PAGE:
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Japanese Scroll Conservation Project

In 2010, the Library was delighted to receive a generous grant from The Sumitomo Foundation, Tokyo, to conserve one of the most important Japanese hand scrolls in the Library’s collections – an early 17th-century version of The tale of the Bamboo Cutter in a set of two picture scrolls.

The tale of the Bamboo Cutter is the oldest Japanese work of fiction in prose, written in the early Heian era (9th-10th century). It is well known in the history of Japanese literature for its significant influence on later works such as The Tale of Genji. The Chester Beatty Bamboo Cutter is believed to be the earliest extant example and is recognised as one of the finest of its kind.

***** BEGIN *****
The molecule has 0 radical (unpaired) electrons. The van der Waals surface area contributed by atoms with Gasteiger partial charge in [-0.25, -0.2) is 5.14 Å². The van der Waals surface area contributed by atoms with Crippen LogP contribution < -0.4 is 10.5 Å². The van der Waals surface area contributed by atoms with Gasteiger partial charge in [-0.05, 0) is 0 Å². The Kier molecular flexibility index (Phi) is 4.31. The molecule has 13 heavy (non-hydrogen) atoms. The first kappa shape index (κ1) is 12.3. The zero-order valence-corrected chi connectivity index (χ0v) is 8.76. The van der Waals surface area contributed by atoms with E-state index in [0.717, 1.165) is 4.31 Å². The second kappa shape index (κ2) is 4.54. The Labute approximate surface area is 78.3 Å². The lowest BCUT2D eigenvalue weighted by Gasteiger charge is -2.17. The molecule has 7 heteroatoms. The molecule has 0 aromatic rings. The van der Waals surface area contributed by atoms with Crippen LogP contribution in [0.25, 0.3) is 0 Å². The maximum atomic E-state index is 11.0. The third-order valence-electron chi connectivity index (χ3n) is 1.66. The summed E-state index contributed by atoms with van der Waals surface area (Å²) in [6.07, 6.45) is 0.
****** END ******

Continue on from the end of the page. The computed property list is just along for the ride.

The conservation of these magnificent scrolls was carried out by the Restorient Studio - specialists in traditional Japanese painting conservation in the Museum Volkenkunde, Leiden. It proved to be a challenging project for the team as over the past 400 years the scrolls had been previously restored and many areas were extremely thin. All the materials and techniques being applied are those traditionally used in Japan. It is possible to follow the progress of the two year project here.

This exciting conservation project was completed in April 2012 and the scrolls went on exhibition at the Library when they returned to Dublin.

We are very grateful to The Sumitomo Foundation for their generous support of this project.